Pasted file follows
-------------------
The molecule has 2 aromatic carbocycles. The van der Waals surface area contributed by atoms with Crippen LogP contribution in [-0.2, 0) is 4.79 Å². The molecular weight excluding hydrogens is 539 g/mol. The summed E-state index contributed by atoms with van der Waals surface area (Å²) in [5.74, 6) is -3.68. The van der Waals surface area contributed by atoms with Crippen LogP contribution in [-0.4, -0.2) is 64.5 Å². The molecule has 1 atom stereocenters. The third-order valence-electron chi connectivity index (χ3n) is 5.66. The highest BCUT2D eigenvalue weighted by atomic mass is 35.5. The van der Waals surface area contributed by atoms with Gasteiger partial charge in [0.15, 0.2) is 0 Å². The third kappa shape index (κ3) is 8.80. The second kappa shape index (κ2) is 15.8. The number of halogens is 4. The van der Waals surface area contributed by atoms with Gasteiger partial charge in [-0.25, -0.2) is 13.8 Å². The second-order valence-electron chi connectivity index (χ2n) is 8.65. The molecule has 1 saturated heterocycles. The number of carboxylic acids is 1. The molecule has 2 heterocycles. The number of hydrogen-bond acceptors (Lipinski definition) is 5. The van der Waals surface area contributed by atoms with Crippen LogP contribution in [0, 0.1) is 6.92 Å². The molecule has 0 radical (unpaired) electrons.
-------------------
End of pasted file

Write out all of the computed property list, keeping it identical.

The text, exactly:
The molecule has 2 aromatic carbocycles. The van der Waals surface area contributed by atoms with Crippen LogP contribution in [-0.2, 0) is 4.79 Å². The molecular weight excluding hydrogens is 539 g/mol. The summed E-state index contributed by atoms with van der Waals surface area (Å²) in [5.74, 6) is -3.68. The van der Waals surface area contributed by atoms with Crippen LogP contribution in [-0.4, -0.2) is 64.5 Å². The molecule has 1 atom stereocenters. The third-order valence-electron chi connectivity index (χ3n) is 5.66. The highest BCUT2D eigenvalue weighted by atomic mass is 35.5. The van der Waals surface area contributed by atoms with Gasteiger partial charge in [0.15, 0.2) is 0 Å². The third kappa shape index (κ3) is 8.80. The second kappa shape index (κ2) is 15.8. The number of halogens is 4. The van der Waals surface area contributed by atoms with Gasteiger partial charge in [-0.25, -0.2) is 13.8 Å². The second-order valence-electron chi connectivity index (χ2n) is 8.65. The molecule has 1 saturated heterocycles. The number of carboxylic acids is 1. The molecule has 2 heterocycles. The number of hydrogen-bond acceptors (Lipinski definition) is 5. The van der Waals surface area contributed by atoms with Crippen LogP contribution in [0, 0.1) is 6.92 Å². The molecule has 0 radical (unpaired) electrons.